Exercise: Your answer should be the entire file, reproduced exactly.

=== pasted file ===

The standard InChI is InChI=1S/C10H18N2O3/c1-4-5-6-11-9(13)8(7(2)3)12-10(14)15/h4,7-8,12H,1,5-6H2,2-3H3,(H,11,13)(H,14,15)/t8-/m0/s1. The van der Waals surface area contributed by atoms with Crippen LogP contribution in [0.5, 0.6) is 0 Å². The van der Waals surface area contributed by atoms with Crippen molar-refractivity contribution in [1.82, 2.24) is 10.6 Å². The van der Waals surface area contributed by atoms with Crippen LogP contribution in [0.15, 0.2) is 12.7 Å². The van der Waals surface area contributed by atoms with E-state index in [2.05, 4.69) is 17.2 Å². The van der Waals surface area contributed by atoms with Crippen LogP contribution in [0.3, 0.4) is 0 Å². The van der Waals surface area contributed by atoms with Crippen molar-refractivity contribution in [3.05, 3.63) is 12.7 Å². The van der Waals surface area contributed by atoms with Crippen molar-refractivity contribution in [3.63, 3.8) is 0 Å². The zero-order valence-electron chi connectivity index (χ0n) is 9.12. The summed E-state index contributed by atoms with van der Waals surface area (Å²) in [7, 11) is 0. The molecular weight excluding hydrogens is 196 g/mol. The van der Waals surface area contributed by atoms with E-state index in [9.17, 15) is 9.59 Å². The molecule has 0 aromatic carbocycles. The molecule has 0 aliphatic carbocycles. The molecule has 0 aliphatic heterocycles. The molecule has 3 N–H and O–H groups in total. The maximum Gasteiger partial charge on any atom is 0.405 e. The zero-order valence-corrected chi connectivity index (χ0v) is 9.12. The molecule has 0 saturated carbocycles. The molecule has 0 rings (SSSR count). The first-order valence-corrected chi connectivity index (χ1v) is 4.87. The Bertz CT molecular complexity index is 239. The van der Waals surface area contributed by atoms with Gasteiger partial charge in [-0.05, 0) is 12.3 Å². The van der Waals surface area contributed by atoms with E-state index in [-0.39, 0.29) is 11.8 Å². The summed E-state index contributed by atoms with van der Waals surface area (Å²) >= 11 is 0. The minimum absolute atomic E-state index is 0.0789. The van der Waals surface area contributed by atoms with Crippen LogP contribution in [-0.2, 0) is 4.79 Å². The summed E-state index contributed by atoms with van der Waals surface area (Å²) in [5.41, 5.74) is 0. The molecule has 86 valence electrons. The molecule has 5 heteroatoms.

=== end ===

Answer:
The standard InChI is InChI=1S/C10H18N2O3/c1-4-5-6-11-9(13)8(7(2)3)12-10(14)15/h4,7-8,12H,1,5-6H2,2-3H3,(H,11,13)(H,14,15)/t8-/m0/s1. The van der Waals surface area contributed by atoms with Crippen LogP contribution in [0.5, 0.6) is 0 Å². The van der Waals surface area contributed by atoms with Crippen molar-refractivity contribution in [1.82, 2.24) is 10.6 Å². The van der Waals surface area contributed by atoms with Crippen LogP contribution in [0.15, 0.2) is 12.7 Å². The van der Waals surface area contributed by atoms with E-state index in [2.05, 4.69) is 17.2 Å². The van der Waals surface area contributed by atoms with Crippen LogP contribution in [0.3, 0.4) is 0 Å². The van der Waals surface area contributed by atoms with Crippen molar-refractivity contribution in [3.05, 3.63) is 12.7 Å². The van der Waals surface area contributed by atoms with Crippen molar-refractivity contribution in [3.63, 3.8) is 0 Å². The zero-order valence-electron chi connectivity index (χ0n) is 9.12. The summed E-state index contributed by atoms with van der Waals surface area (Å²) in [7, 11) is 0. The molecular weight excluding hydrogens is 196 g/mol. The van der Waals surface area contributed by atoms with E-state index in [9.17, 15) is 9.59 Å². The molecule has 0 aromatic carbocycles. The molecule has 0 aliphatic carbocycles. The molecule has 0 aliphatic heterocycles. The molecule has 3 N–H and O–H groups in total. The maximum Gasteiger partial charge on any atom is 0.405 e. The zero-order valence-corrected chi connectivity index (χ0v) is 9.12. The molecule has 0 saturated carbocycles. The molecule has 0 rings (SSSR count). The first-order valence-corrected chi connectivity index (χ1v) is 4.87. The Bertz CT molecular complexity index is 239. The van der Waals surface area contributed by atoms with Gasteiger partial charge in [-0.05, 0) is 12.3 Å². The van der Waals surface area contributed by atoms with E-state index in [-0.39, 0.29) is 11.8 Å². The summed E-state index contributed by atoms with van der Waals surface area (Å²) >= 11 is 0. The minimum absolute atomic E-state index is 0.0789. The van der Waals surface area contributed by atoms with Crippen LogP contribution in [-0.2, 0) is 4.79 Å². The summed E-state index contributed by atoms with van der Waals surface area (Å²) in [5.41, 5.74) is 0. The molecule has 86 valence electrons. The molecule has 5 heteroatoms.